Emergency Care

Are you and your teeth ready for vacation?

Few things could be worse than a dental emergency when you're far from home. But with our tips, you’ll be set to deal with dental problems wherever you are.

Brochure helps travelers find safe dental care abroad

Travelers planning a trip outside the United States can find advice on seeking safe dental care abroad in a new brochure available from the Centers for Disease Control entitled, "The Traveler’s Guide to Safe Dental Care."

Don't let a toothache turn into sepsis.

If you have a sore tooth that just won't get better, don't put off seeing your dentist. It could lead to a dangerous health issue if left untreated.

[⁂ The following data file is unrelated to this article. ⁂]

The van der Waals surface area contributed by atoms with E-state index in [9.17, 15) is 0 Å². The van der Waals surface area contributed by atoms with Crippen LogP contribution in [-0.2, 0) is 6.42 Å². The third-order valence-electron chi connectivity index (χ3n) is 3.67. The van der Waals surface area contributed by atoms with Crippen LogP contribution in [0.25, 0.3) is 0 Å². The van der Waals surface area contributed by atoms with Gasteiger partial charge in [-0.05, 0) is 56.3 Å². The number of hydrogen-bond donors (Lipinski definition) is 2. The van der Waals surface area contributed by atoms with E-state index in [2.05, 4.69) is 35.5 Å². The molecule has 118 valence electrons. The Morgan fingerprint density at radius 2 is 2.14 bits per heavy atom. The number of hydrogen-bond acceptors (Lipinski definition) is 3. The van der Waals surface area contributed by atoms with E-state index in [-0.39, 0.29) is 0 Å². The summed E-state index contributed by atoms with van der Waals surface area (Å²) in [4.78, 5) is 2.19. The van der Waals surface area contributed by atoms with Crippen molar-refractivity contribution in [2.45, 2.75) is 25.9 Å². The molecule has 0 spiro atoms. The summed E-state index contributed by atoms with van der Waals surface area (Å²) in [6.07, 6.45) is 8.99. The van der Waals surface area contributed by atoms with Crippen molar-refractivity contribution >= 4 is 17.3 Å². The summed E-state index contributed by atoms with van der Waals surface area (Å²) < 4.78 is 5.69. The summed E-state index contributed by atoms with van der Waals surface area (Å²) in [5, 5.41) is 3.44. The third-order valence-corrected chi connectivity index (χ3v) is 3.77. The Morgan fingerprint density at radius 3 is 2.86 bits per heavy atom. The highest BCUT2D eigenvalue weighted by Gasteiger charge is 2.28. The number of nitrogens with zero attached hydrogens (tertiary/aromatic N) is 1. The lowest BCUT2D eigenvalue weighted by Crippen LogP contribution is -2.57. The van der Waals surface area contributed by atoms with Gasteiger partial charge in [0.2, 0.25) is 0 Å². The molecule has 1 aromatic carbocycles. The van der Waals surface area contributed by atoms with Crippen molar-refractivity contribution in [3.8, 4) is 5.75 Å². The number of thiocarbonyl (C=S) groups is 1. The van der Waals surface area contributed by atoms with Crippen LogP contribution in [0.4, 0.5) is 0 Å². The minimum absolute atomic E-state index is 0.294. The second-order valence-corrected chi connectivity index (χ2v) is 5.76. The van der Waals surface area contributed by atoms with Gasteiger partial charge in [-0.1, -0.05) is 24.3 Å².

Handling dental emergencies

The trauma of injuries to the mouth and teeth may be reduced if action is taken as soon as the injury occurs. These suggestions could help to lessen pain, speed the healing process and perhaps even save a tooth following a dental emergency.

'Tooth squeeze' — Your teeth under pressure

Your teeth can feel pressure too. "Tooth squeeze," or barodontalgia, is tooth pain caused by air or water pressure in extreme environments.

When disaster strikes, protect your smile

Find tips for victims of hurricanes and other natural disasters when they have dental problems and can't reach their usual dentists.

When your child’s tooth takes a hard knock

What do you do when your four-year-old takes a tumble into the edge of a table and knocks a front baby tooth loose? Give your dentist a call and follow these helpful tips.

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